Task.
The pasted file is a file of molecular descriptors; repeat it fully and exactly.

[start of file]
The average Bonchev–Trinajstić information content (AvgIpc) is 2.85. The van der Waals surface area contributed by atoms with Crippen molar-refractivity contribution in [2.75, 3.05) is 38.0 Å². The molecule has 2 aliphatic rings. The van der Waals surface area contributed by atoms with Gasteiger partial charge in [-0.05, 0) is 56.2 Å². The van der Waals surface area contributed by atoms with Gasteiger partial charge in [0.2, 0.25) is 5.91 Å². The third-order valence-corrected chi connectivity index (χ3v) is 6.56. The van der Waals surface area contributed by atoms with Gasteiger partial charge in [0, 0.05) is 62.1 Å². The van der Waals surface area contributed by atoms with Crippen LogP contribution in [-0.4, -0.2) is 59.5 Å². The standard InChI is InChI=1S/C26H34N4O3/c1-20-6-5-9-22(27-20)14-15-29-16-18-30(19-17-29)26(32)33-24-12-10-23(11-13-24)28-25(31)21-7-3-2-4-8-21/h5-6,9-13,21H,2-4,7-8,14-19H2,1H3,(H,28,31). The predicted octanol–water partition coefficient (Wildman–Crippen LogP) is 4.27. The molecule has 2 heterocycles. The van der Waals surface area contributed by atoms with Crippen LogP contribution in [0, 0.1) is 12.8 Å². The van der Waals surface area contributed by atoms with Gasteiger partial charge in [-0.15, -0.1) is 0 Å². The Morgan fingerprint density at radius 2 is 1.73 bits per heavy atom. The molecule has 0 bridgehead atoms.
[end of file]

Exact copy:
The average Bonchev–Trinajstić information content (AvgIpc) is 2.85. The van der Waals surface area contributed by atoms with Crippen molar-refractivity contribution in [2.75, 3.05) is 38.0 Å². The molecule has 2 aliphatic rings. The van der Waals surface area contributed by atoms with Gasteiger partial charge in [-0.05, 0) is 56.2 Å². The van der Waals surface area contributed by atoms with Gasteiger partial charge in [0.2, 0.25) is 5.91 Å². The third-order valence-corrected chi connectivity index (χ3v) is 6.56. The van der Waals surface area contributed by atoms with Gasteiger partial charge in [0, 0.05) is 62.1 Å². The van der Waals surface area contributed by atoms with Crippen LogP contribution in [-0.4, -0.2) is 59.5 Å². The standard InChI is InChI=1S/C26H34N4O3/c1-20-6-5-9-22(27-20)14-15-29-16-18-30(19-17-29)26(32)33-24-12-10-23(11-13-24)28-25(31)21-7-3-2-4-8-21/h5-6,9-13,21H,2-4,7-8,14-19H2,1H3,(H,28,31). The predicted octanol–water partition coefficient (Wildman–Crippen LogP) is 4.27. The molecule has 2 heterocycles. The van der Waals surface area contributed by atoms with Crippen LogP contribution in [0, 0.1) is 12.8 Å². The van der Waals surface area contributed by atoms with Gasteiger partial charge in [-0.15, -0.1) is 0 Å². The Morgan fingerprint density at radius 2 is 1.73 bits per heavy atom. The molecule has 0 bridgehead atoms.